Hillary Rodham Clinton ’69 held that these two words symbolized the unity of this nation, its people and mosaic of communities for better and worse. Many of us found solace in her desire to emphasize harmonious progress in her campaign, while her opponent, President-elect Trump, chose to sponsor sentiments of fear and division. As a community, we unsurprisingly favored the Clinton campaign. We are women against sexual assault and female exploitation. We represent a diversity of thoughts, faiths, identities and aspirations. We believe in the inherent goodness of humanity and reject demonstrations of hate. We agree that conversion therapy is wrong and that it’s their body, their choice. We are united with Clinton in a siblinghood far greater than that of a shared alma mater, but by our subscription to and an embodiment of the ideals of equality, equity and liberty.
The results of the presidential election validated the hatred held by many and invited the rage of the frustrated. Not only did we underestimate the angry, we also did not listen. Now, we find ourselves living in a deeply divided country, facing racism, sexism and radicalism. Across the nation, the validation of prejudice has empowered individuals and populations to commit hate crimes against minorities on college campuses, street corners and in online forums. According the Southern Poverty Law Center, 201 such incidents have been recorded since Trump’s victory on Tuesday. According to the FBI, hate crimes against Muslims have surged 67 percent in the past year.
Although some have argued that Clinton supporters must set aside their differences in opinion, this election is a statement that transcends political disagreements. During his campaign, President-elect Trump insulted, disparaged and directly attacked a number of communities. His victory sends a direct message to these groups that they are not wanted or cared about in this nation. Asking Democrats and minorities to simply move past these abuses is unrealistic and ignorant. Non-violent protests conducted in response are meant to indicate to the rest of America that we still have a voice and place in this country. There is value in activism against what we perceive as fundamental offenses against our siblings. We need our solidarity, community and strength to fight on for justice — for our greater community and to our shock, at Wellesley as well.
Just this past week, we watched as Edward Tomasso and Parker Rand-Riccardi of Babson College drove to Harambee House, a gathering space for students of African descent, and harassed our classmates, all while flying Trump’s flag. Some news outlets argue that this is akin to the public actions across cities; however, while these protests are conducted under the protection of free speech, the invasion of private communities to behave in an abusive, misogynistic manner is not in line with Babson’s institutional values. To those who assert that we liberals are too sensitive, we would like to point out that both Babson and the Sigma Phi Epsilon fraternity agree that there is no room for hateful actions. In the words of Jalena Keane-Lee ‘17, who wrote for The Tempest, “These men came to our campus. They sought us out. They came to our space in a purposeful effort to make us feel unsafe. But we found them.” Today, we march with Babson students against this hate crime as well.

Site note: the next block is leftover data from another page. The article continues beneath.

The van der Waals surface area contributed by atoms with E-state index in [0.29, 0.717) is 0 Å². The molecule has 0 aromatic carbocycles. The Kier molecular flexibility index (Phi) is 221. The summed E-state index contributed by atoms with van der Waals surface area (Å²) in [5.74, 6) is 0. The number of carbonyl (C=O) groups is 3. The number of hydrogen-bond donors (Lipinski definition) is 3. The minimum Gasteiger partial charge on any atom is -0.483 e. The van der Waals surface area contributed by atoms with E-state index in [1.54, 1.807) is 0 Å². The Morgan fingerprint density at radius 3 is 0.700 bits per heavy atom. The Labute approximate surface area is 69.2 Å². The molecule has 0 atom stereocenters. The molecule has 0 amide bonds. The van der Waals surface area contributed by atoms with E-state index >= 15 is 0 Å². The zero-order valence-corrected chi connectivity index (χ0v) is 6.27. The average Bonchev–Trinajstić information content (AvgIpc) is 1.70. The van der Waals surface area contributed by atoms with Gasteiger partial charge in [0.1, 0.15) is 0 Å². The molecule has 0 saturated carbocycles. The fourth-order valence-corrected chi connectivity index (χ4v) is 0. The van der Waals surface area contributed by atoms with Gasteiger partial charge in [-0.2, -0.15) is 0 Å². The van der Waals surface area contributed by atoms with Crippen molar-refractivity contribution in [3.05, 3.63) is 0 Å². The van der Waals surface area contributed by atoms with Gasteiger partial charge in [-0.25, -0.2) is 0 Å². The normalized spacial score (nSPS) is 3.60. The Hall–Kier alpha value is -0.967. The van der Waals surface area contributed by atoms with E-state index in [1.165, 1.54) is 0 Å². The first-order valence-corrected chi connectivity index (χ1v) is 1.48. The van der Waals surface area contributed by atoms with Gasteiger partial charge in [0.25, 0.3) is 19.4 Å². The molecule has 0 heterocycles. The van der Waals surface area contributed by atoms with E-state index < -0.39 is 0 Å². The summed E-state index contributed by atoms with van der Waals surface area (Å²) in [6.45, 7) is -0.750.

While many Trump supporters have chosen to harass those with contrary opinions, let us remember that we are the world’s most powerful women’s network. Our community has demonstrated that when much of the world endorses anger and hate, there is strength in love and reason. Both Tomasso and Rand-Riccardi may have attempted to challenge us of our safety through fear-mongering endeavors, but we will continue to fight back, whether that entails honing our skills to dismantle the structures that enforce inequity or using our degrees to propel ourselves into protecting the rights of the marginalized and ourselves. While we expected to shatter the highest glass ceiling on Nov. 8., we can find solace in knowing that women across the nation have succeeded in a number of historic firsts. Across our nation, a movement has been started to push women, particularly those of color, into high political offices. Nevada, for instance, elected its first Latina senator on Tuesday night, while California and Washington voted to send Indian women to Capitol Hill. Furthermore, as students at Wellesley, we may take pride in the fact that our siblings successfully campaigned to place dozens of politicians into their offices, and there is no doubt that we will continue to do so.
We at The Wellesley News stand in solidarity with our siblings and extended community. Together, we must endeavor to keep fighting for the values that we hold close to our hearts. We will not be stripped of our basic human rights. Let us not allow the Trump administration to minister fundamentally incorrect legislation unto us, but let us minister and hold his government accountable during these next four years.